A shorter-than-usual commercial salmon fishing season is set to begin Tuesday, months later than usual, and Bay Area fishermen struggling to recover from several difficult years are urging residents to demand local, wild caught fish.
The commercial salmon season for this region will begin Tuesday and continue through Sept. 30. That is months shorter than usual due to low salmon population numbers caused by lingering effects of the drought in 2014 and 2015.
The short season comes on the heels of a shutdown of the Dungeness crab and rock crab fisheries during much of the 2015-2016 season caused by a toxic algal bloom, which left many local fishermen struggling to survive.
Don Marshall, president of the Small Boat Commercial Salmon Fishermen’s Association, said Monday at San Francisco’s Pier 45:
“A lot of guys like myself have been damaged financially, almost to an irreparable place. … There’s very few young guys getting into the industry and the volatility is the reason why.”
Restaurants and wholesalers have also been affected by the industry’s woes.
Kenny Belov, owner of Fish restaurant in Sausalito and TwoxSea seafood wholesalers, said:
“We don’t serve farmed salmon at my restaurant, and I don’t sell farmed salmon at my wholesale company. … We depend on this iconic creature to populate my menu and to populate menus throughout the Bay Area. Without it, we’re kind of lost.”
Belov said it was important for consumers to demand wild caught salmon and seek out local fish in season if they wanted to see the local fishery survive.
In January, U.S. Secretary of Commerce Penny Pritzker declared the 2015-2016 California crab season a disaster, theoretically paving the way for Congress to provide relief funds.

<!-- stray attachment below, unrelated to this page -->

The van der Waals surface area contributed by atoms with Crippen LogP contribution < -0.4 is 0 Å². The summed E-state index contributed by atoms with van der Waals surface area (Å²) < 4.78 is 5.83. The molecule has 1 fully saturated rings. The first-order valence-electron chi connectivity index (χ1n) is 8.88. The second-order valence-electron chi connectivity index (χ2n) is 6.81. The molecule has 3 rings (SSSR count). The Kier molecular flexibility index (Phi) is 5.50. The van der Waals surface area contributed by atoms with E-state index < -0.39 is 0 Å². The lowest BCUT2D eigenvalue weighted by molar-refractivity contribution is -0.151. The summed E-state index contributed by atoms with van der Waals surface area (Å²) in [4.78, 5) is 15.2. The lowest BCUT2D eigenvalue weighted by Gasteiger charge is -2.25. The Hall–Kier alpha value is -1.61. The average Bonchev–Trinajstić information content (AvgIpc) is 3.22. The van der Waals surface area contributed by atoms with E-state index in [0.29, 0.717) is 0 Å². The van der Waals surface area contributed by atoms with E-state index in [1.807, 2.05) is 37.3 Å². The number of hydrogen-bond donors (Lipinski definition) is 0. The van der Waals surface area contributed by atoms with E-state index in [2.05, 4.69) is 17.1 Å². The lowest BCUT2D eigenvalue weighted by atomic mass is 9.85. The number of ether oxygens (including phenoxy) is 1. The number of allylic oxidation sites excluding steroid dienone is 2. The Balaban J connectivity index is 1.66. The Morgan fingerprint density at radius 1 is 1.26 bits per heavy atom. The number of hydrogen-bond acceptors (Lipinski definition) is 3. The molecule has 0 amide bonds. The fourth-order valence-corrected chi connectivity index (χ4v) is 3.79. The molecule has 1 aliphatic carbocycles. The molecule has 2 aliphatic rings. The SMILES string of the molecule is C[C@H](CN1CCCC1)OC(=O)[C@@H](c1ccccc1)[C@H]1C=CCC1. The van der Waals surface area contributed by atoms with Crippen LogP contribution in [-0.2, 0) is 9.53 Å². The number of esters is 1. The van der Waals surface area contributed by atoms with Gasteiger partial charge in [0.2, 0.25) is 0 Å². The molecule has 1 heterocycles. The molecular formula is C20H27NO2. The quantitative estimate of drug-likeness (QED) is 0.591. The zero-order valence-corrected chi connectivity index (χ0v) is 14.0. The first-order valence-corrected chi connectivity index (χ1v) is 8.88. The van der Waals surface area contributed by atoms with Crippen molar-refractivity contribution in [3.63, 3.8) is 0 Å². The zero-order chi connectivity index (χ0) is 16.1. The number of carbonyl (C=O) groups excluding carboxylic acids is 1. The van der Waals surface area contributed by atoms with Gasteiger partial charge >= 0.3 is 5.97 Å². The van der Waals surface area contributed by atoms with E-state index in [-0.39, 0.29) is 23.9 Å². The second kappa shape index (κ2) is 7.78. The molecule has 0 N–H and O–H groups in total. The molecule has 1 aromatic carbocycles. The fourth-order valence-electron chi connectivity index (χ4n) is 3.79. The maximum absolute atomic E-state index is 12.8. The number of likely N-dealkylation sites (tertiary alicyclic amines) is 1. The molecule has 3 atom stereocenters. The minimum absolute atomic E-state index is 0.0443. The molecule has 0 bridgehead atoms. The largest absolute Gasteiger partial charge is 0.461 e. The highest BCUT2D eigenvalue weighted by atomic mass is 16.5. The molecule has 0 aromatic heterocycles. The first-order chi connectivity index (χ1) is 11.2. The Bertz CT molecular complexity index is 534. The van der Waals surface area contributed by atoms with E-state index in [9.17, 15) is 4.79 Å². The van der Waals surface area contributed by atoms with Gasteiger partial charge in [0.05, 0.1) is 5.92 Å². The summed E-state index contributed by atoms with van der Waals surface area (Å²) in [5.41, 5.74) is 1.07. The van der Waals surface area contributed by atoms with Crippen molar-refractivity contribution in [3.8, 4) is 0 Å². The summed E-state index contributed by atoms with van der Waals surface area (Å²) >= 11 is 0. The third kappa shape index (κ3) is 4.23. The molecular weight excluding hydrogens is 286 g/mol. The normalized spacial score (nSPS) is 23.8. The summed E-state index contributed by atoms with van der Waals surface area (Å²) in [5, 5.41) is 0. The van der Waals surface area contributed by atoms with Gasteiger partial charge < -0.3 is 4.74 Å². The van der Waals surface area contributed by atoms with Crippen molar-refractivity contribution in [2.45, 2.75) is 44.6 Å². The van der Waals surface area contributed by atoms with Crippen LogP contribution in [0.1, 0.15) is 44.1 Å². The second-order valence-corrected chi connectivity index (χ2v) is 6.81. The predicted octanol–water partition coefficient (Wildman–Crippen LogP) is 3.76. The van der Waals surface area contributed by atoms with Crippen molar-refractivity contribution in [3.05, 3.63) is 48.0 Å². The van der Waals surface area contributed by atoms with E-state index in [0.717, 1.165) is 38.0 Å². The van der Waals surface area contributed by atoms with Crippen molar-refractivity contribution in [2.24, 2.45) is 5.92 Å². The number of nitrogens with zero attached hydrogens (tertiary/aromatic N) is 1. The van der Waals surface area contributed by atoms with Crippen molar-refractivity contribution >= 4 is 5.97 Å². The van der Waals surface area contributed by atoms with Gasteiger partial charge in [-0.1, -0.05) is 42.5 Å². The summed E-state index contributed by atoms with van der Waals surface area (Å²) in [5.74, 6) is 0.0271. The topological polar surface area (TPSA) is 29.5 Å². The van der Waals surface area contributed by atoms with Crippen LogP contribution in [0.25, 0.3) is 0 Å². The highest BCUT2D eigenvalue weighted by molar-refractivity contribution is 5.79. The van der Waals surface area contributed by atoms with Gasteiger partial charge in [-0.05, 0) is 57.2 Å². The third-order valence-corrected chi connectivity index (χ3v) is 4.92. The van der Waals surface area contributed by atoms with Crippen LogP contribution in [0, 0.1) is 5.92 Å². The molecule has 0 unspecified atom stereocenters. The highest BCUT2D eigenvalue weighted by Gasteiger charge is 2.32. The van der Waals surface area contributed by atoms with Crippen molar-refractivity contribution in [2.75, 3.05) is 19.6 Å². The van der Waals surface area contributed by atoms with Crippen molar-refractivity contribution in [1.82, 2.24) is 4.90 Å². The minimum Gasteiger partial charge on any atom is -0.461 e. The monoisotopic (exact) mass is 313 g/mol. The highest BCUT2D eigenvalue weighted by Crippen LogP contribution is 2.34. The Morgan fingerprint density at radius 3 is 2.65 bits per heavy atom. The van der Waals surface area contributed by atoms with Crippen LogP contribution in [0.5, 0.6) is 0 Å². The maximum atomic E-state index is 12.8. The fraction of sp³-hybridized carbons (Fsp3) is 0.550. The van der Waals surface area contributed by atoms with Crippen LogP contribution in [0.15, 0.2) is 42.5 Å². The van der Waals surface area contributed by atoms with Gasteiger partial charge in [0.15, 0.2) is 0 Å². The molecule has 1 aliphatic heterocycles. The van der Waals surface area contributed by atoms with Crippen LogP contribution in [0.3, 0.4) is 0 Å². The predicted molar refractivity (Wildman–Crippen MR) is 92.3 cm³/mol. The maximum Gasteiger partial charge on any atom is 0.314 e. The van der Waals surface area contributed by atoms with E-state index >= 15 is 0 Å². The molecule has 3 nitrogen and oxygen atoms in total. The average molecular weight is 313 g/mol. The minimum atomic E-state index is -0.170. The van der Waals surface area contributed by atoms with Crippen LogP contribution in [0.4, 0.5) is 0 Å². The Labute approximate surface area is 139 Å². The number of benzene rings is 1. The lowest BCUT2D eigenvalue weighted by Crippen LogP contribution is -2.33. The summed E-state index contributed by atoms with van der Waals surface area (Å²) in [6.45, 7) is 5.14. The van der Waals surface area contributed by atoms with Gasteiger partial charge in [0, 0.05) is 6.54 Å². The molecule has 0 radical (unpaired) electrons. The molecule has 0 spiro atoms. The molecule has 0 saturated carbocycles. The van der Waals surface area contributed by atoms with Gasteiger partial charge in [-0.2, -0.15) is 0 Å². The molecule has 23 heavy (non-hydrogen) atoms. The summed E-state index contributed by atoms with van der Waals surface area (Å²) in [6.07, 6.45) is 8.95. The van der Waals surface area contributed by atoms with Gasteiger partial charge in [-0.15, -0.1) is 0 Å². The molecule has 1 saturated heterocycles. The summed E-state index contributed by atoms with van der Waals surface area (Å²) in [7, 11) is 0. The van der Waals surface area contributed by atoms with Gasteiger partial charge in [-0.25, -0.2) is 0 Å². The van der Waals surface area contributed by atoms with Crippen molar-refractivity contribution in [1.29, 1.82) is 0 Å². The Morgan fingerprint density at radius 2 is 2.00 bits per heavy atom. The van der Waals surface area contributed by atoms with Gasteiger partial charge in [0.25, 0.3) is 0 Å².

U.S. Reps. Jared Huffman, D-San Rafael, and Jackie Speier, D-Hillsborough, have introduced legislation calling for $140 million in relief for the fishing industry.
However, Huffman Monday said so far there is only $20 million set aside for all fishing disasters nationwide in the current appropriations bills:
“They don’t get that salmon matters, that salmon jobs matter, that our Dungeness crab fishery matters, that California matters, so we’ve got to press our case.”
Fishermen also spoke out against efforts to divert more water from the Delta, arguing that too much water was already being removed for agriculture.
Salmon migrate from West Coast rivers to the ocean and then return to the rivers to spawn. Removing too much water from the rivers makes that migration difficult and reduces salmon populations.
While conditions for the upcoming fishing season look good, Pietro Parravano, president of the Institute for Fisheries Resources, warned against too much optimism:
“Next year we could have a similar situation and unfortunately we have an administration that listens to voices other than those that would keep water in the river, so we’re not out of the woods yet.”